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Date: Tue, 18 Aug 2020 17:45:50 +0200
From: Andrey Konovalov <>
To: Alexander Popov <>, Dmitry Vyukov <>, 
	Alexander Potapenko <>, Andrey Ryabinin <>, 
	kasan-dev <>
Cc: Kees Cook <>, Jann Horn <>, 
	Will Deacon <>, Christoph Lameter <>, Pekka Enberg <>, 
	David Rientjes <>, Joonsoo Kim <>, 
	Andrew Morton <>, Masahiro Yamada <>, 
	Masami Hiramatsu <>, Steven Rostedt <>, 
	Peter Zijlstra <>, Krzysztof Kozlowski <>, 
	Patrick Bellasi <>, David Howells <>, 
	Eric Biederman <>, Johannes Weiner <>, 
	Laura Abbott <>, Arnd Bergmann <>, 
	Greg Kroah-Hartman <>, 
	Linux Memory Management List <>,, 
	LKML <>,
Subject: Re: [PATCH RFC 1/2] mm: Extract SLAB_QUARANTINE from KASAN

On Mon, Aug 17, 2020 at 7:32 PM Alexander Popov <> wrote:
> On 15.08.2020 19:52, Kees Cook wrote:
> > On Thu, Aug 13, 2020 at 06:19:21PM +0300, Alexander Popov wrote:
> >> Heap spraying is an exploitation technique that aims to put controlled
> >> bytes at a predetermined memory location on the heap. Heap spraying for
> >> exploiting use-after-free in the Linux kernel relies on the fact that on
> >> kmalloc(), the slab allocator returns the address of the memory that was
> >> recently freed. Allocating a kernel object with the same size and
> >> controlled contents allows overwriting the vulnerable freed object.
> >>
> >> Let's extract slab freelist quarantine from KASAN functionality and
> >> call it CONFIG_SLAB_QUARANTINE. This feature breaks widespread heap
> >> spraying technique used for exploiting use-after-free vulnerabilities
> >> in the kernel code.
> >>
> >> If this feature is enabled, freed allocations are stored in the quarantine
> >> and can't be instantly reallocated and overwritten by the exploit
> >> performing heap spraying.
> >
> > It may be worth clarifying that this is specifically only direct UAF and
> > doesn't help with spray-and-overflow-into-a-neighboring-object attacks
> > (i.e. both tend to use sprays, but the former doesn't depend on a write
> > overflow).
> Andrey Konovalov wrote:
> > If quarantine is to be used without the rest of KASAN, I'd prefer for
> > it to be separated from KASAN completely: move to e.g. mm/quarantine.c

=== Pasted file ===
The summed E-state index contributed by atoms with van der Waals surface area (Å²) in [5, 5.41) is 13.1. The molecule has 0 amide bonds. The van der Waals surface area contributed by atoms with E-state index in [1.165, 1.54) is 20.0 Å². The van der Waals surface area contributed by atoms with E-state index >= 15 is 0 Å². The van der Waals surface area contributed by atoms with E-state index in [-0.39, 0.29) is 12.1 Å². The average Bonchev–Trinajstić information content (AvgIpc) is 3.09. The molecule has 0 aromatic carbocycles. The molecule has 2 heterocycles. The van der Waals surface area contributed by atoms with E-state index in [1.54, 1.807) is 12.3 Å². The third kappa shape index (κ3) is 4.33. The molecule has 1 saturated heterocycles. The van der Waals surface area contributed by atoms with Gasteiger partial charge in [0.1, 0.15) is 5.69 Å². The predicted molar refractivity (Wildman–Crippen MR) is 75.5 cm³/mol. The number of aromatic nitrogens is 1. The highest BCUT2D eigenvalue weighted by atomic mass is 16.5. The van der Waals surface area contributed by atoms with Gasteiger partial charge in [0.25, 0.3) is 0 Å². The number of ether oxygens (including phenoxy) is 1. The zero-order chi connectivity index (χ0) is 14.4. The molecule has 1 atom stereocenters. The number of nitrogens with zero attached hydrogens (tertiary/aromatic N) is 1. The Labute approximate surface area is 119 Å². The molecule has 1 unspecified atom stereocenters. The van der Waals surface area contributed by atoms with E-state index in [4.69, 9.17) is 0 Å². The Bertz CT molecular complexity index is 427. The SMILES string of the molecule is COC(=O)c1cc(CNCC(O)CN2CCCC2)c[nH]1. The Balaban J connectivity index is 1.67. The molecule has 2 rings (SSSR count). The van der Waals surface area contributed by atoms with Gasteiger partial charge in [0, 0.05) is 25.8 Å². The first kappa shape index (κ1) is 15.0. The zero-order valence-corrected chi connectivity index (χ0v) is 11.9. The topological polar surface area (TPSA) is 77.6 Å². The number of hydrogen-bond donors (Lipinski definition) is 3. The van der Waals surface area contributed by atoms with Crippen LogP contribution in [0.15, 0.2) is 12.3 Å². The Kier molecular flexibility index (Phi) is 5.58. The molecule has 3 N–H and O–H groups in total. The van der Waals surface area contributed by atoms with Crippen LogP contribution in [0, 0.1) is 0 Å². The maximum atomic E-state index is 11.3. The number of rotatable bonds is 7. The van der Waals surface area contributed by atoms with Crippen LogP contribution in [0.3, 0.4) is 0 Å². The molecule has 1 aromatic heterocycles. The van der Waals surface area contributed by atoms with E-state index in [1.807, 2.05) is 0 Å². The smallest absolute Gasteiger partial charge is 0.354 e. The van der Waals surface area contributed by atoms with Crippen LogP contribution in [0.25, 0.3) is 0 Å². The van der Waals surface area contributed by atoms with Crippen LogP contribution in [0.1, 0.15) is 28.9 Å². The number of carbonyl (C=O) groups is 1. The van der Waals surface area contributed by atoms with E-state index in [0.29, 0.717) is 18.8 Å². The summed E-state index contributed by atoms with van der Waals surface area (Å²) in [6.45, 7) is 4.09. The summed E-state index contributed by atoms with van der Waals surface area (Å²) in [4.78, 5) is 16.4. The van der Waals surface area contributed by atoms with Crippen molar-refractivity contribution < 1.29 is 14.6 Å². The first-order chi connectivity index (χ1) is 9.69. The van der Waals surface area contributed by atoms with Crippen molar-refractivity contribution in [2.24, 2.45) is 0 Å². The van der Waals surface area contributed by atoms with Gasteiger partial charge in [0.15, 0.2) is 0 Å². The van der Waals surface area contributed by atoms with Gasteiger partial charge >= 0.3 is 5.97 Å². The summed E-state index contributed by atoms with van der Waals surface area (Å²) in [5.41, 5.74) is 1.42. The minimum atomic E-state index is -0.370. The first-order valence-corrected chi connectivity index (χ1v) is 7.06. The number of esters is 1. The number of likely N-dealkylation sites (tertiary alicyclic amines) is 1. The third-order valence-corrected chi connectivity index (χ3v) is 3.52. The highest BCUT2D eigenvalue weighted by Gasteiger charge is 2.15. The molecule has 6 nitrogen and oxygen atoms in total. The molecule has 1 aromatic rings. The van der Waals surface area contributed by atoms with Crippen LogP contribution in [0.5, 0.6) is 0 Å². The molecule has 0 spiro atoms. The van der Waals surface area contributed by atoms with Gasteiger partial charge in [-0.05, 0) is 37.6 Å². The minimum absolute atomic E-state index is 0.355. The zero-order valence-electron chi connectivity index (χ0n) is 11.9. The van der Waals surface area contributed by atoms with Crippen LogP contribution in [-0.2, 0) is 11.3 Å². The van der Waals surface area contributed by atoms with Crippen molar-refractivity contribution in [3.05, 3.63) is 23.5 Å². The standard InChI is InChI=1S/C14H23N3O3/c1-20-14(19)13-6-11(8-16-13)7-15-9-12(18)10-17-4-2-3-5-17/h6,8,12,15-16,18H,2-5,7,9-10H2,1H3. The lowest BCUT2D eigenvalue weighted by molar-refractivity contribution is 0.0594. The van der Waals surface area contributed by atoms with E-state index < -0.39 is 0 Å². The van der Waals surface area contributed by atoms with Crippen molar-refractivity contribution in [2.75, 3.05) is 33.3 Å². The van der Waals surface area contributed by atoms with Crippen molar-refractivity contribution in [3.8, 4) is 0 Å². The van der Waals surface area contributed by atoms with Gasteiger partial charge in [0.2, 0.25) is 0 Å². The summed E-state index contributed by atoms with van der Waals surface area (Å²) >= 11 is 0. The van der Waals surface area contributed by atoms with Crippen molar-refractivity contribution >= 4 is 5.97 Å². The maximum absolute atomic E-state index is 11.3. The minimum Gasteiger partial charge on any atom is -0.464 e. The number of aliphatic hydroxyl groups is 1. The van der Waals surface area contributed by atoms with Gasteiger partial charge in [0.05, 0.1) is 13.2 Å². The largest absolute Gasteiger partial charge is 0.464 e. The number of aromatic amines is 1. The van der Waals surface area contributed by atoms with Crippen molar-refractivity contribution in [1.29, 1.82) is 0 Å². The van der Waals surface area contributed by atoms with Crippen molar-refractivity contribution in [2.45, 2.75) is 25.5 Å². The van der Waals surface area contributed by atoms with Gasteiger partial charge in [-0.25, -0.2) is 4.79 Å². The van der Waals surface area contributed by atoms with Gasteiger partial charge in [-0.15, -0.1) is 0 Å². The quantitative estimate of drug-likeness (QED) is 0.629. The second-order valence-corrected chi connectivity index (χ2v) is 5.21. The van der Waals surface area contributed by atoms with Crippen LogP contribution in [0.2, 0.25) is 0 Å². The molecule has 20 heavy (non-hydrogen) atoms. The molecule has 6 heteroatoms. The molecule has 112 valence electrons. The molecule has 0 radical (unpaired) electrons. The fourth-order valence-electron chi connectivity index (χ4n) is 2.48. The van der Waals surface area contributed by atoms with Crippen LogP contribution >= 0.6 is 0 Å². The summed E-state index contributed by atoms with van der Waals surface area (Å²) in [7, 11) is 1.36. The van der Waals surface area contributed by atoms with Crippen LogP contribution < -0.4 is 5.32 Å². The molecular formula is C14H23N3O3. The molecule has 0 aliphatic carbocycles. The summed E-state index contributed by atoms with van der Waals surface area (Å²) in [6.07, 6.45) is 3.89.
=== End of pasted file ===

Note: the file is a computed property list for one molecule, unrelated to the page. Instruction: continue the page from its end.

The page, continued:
> > and don't mention KASAN in function/config names.
> Hmm, making quarantine completely separate from KASAN would bring troubles.
> Currently, in many special places the allocator calls KASAN handlers:
>   kasan_cache_create()
>   kasan_slab_free()
>   kasan_kmalloc_large()
>   kasan_krealloc()
>   kasan_slab_alloc()
>   kasan_kmalloc()
>   kasan_cache_shrink()
>   kasan_cache_shutdown()
>   and some others.
> These functions do a lot of interesting things and also work with the quarantine
> using these helpers:
>   quarantine_put()
>   quarantine_reduce()
>   quarantine_remove_cache()
> Making quarantine completely separate from KASAN would require to move some
> internal logic of these KASAN handlers to allocator code.

It doesn't look like there's quite a lot of KASAN-specific logic there.

All those quarantine_*() calls are either at the beginning or at the
end of some kasan annotations, so it should be quite easy to move
those out. E.g. quarantine_reduce() can be moved together with the
gfpflags_allow_blocking(flags) check and put before kasan_kmalloc()
calls (or maybe also into some other places?), quarantine_put() can be
put after kasan_slab_free(), etc.

> In this patch I used another approach, that doesn't require changing the API
> between allocators and KASAN. I added linux/mm/kasan/slab_quarantine.c with slim
> KASAN handlers that implement the minimal functionality needed for quarantine.
> Do you think that it's a bad solution?

This solution doesn't look clean. Here you provide a second KASAN
runtime implementation, parallel to the original one, which only does
quarantine. It seems much cleaner to put quarantine logic into a
separate module, which can be either used independently, or together
with KASAN built on top of it.

Maybe other KASAN contributors have an opinion on this?

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